Uh, the, the, uh, the animated, I was suppose to say animated Mulan, um, and animated Pocahontas. Um, so, so definitely two, um, Disney princesses. And then, um, uh, Disney Weddings. Okay. So here’s, here’s the thing, here’s the thing with Disney Weddings is like one, I know I’m not going to be able to have one. They are expensive, but two, like this

Stefanie Bautista (53:30):

Say never, you might win something.

Ariel Landrum (53:33):

But the sheer joy in individuals just like embracing their whole selves and their partners embracing their whole selves. And having it sort of like on display is, is just adorable, magical, wonderful, authentic. And then then of course, Disney being Disney always has a surprise or a magical twist. And I never guess it. I never guess what they’re going to do is like their little icing on the cake, a little chef’s kiss. Okay. So I’ve got those three I’m I definitely, uh, finished all of the first, there are seasons of Zenimation. So I’ve definitely finished all the first seasons does Zenimation. I’m on episode 3 of the second season. Um, and that one has, has imagery from, uh, Raya the Last Dragon.

Stefanie Bautista (54:19):

Ooh.

Ariel Landrum (54:19):

Yeah.

Stefanie Bautista (54:21):

Yeah. I haven’t seen it yet. So I’m super excited to play that and have a little Zen moment. Um, but yeah, I love the landscapes and the soundtracks, and I’m such a huge fan of, um, Alan Menken and Hans Zimmer who did so many of the soundtracks. I even did. I remember in high school, I did a project on Hans Zimmer because I loved his soundtrack so so much. Um, of course with like Beauty and the Beast, The Little Mermaid, um, so many other things that he did. Uh, but yeah, definitely. That was what I loved about Zenimation. Um, but yeah, for my.

Ariel Landrum (54:52):

How about you?

Stefanie Bautista (54:52):

For my top three, I’m going to do three because like in the library of things that I watch, I’m just going to be like, “Let’s just pick 3.” The first 3 that I’d go to definitely it was One Hundred and One Dalmatians. That was one of the first things that I watch just because I love, um, the jazz and the representation, the representation of jazz in the beginning. And I love puppies and I’ve always loved that movie, um, from, you know, if you guys did listen to our last podcast with Josué and Lara, um, our conversation about Cruella like that, you know, just wholly played to my heartstrings cause I love One Hundred and One Dalmatians. Um, another one that I just played actually after watching Luca was, uh, Toy Story 2. It is my favorite Toy Story movie, um, with, you know, what he discovering that he is super famous. And I think that is my favorite Toy Story. Um biased. I think it’s the best Toy Story. I know the first one’s great, but the second one really like it was on that level.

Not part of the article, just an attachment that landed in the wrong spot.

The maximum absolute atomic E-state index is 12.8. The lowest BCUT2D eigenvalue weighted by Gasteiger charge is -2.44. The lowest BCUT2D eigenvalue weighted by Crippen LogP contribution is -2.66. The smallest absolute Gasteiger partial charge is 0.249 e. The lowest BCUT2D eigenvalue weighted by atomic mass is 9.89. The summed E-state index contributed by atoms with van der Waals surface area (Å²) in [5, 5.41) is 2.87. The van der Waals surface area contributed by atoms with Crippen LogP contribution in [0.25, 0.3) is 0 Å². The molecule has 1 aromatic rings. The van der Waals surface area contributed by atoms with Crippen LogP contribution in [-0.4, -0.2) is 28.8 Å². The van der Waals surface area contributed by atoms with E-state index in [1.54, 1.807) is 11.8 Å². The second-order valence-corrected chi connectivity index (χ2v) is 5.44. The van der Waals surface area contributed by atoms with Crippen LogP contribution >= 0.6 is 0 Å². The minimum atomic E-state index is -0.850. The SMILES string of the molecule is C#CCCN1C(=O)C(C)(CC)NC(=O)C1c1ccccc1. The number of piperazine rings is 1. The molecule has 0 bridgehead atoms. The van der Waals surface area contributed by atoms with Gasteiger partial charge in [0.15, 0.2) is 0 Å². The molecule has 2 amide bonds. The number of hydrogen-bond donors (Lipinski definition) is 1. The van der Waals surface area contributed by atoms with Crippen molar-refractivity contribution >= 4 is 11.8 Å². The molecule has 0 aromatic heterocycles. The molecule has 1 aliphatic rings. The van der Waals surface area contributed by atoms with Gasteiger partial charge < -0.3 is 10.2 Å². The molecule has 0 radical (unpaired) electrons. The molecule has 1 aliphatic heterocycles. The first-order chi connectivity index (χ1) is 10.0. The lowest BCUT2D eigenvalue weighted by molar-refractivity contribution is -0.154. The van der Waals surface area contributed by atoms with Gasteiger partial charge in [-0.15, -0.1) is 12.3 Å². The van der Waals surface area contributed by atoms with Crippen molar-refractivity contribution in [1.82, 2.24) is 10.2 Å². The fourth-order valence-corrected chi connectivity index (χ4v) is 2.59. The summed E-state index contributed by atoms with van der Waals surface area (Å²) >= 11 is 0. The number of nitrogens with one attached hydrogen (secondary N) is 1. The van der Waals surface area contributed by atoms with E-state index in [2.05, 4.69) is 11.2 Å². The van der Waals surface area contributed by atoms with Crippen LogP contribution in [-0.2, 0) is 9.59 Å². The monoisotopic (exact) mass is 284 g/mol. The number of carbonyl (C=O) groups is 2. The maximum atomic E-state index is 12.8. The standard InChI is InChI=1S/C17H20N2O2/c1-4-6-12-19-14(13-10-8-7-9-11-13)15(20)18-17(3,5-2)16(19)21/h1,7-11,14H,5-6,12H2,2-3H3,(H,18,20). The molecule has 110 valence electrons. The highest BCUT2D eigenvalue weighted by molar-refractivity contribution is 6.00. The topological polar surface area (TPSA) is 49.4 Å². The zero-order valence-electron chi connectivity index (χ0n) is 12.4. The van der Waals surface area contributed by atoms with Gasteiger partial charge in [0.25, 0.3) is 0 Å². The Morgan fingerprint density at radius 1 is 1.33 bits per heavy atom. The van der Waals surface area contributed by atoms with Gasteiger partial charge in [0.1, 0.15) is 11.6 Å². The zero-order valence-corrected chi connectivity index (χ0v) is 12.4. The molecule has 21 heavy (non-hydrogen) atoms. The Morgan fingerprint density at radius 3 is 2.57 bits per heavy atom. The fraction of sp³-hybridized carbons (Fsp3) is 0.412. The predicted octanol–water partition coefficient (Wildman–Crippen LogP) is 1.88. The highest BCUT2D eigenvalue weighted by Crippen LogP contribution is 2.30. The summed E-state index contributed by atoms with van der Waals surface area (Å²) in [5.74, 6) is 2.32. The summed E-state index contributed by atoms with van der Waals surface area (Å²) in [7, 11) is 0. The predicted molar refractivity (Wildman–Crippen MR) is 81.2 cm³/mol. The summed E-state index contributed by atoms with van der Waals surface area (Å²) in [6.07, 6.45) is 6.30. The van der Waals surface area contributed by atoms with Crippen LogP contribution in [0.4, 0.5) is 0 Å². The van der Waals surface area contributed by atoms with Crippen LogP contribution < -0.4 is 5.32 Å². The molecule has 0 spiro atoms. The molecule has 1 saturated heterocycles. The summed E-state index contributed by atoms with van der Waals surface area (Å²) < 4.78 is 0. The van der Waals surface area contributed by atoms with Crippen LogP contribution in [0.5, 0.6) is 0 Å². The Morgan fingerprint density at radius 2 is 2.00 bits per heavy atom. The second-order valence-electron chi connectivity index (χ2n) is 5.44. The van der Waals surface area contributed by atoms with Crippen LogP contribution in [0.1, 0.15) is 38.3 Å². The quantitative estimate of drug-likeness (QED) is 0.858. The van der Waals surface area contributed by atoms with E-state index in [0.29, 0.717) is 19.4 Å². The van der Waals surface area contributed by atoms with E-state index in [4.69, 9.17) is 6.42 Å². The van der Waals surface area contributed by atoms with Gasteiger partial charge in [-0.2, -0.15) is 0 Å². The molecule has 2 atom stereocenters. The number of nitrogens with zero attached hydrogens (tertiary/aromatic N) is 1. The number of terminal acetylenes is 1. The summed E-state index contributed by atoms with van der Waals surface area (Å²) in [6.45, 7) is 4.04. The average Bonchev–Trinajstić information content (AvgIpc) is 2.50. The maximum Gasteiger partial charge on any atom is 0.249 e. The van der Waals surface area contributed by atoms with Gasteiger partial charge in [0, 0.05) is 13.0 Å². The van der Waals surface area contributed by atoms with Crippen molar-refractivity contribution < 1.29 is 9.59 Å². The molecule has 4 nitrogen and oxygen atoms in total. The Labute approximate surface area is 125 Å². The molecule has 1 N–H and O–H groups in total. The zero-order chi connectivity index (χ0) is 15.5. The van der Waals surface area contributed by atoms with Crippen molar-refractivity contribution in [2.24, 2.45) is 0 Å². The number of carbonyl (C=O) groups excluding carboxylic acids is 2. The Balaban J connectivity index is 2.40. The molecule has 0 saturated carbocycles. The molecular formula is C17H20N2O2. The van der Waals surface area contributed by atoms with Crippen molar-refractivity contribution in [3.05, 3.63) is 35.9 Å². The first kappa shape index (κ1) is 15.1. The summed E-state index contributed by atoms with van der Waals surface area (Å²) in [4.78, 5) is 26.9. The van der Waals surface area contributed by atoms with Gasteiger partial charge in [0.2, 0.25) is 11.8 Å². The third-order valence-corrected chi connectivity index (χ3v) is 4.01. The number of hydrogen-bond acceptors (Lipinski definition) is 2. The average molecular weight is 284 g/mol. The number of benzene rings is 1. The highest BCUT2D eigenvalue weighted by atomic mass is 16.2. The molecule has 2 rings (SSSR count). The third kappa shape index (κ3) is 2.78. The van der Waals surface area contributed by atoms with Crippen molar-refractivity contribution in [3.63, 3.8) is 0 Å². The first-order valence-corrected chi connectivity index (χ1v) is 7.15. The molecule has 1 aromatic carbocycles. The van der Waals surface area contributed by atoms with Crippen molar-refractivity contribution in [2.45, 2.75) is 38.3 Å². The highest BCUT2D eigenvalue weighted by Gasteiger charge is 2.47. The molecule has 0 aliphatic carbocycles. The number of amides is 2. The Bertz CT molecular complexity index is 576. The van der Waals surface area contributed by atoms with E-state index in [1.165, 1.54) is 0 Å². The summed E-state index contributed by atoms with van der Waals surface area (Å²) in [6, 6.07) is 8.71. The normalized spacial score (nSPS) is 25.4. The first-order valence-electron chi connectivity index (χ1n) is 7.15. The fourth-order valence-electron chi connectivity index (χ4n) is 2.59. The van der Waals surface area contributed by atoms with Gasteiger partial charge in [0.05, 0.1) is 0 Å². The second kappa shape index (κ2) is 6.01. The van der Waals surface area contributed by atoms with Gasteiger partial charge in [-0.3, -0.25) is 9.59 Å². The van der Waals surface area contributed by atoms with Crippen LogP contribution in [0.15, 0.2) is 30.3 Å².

Ariel Landrum (55:56):

The same company as my partner’s nephew, he says that is the best movie ever.

Stefanie Bautista (56:01):

It is the best one. All the way up until like the end in the airports. It’s just everything about that movie. Um, the whole, I am your father with there’s so many things I can quote the movie back and forth.

Ariel Landrum (56:09):

Maybe we should do an episode.

Stefanie Bautista (56:09):

I know, oh my gosh, I would love that. Um, but the third one that I always go to is Lilo and Stitch. It is something that I just play in the background. Um, I would, I used to memorize those songs, sing my heart out. I know no Hawaiian whatsoever, but I did one, you know, when that came out. Um, but I just love just Stitch and everything about his craziness. And um, I love Lilo and just her lying on the floor, playing her Elvis records, wanting to tell everyone to go away. That was me. Um, but I will always go back to that movie because I love it so much. So those are my top 3.

Ariel Landrum (56:55):

*Outro music* Well, we want to thank everybody for listening to this episode of The Happiest Pod on Earth. Again, I’m Ariel.

Stefanie Bautista (57:03):

And I’m Stephanie.

Ariel Landrum (57:04):

And, uh, this is a place where we dissect Disney mediums with a critical lens.

Stefanie Bautista (57:09):

Yup. We will see you guys next time on our Podcast. Um, make sure to also follow us on Twitter @happiestpodgt and our Instagram at @happiestpodgt, where we are going to give you guys updates on all the Disney things that we are doing and also, um, updates on the upcoming events and shows and movies that are coming up because we are probably just as excited as you.

Speaker 4 (57:31):

Yay. Bye.

Stefanie Bautista (57:33):

Buh-bye!

Media/Characters Mentioned
  • Zenimation
  • 101 Dalmatians
  • Mulan
  • Lilo and Stich
  • Toy Story 2
  • Disney Weddings
  • Pocahontas
  • Disney California Adventure
  • Disneyland
  • Animation Academy
Topics/Themes Mentioned
  • Zenimation
  • self-care
  • mindfulness
  • meditation
  • Disney parks
  • Disney+
  • mental wellness
  • family
  • culture
  • education
  • environment
  • Unofficial Disney Cookbook

Questions? Comments? Discuss this episode on the GT Forum.

 Website: happy.geektherapy.com
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 | Stef on Twitter: @stefa_kneee | Ariel on Instagram: @airyell3000 |

Geek Therapy is a 501(c)(3) non-profit with the mission of advocating for the effective and meaningful use of popular media in therapeutic, educational, and community practice.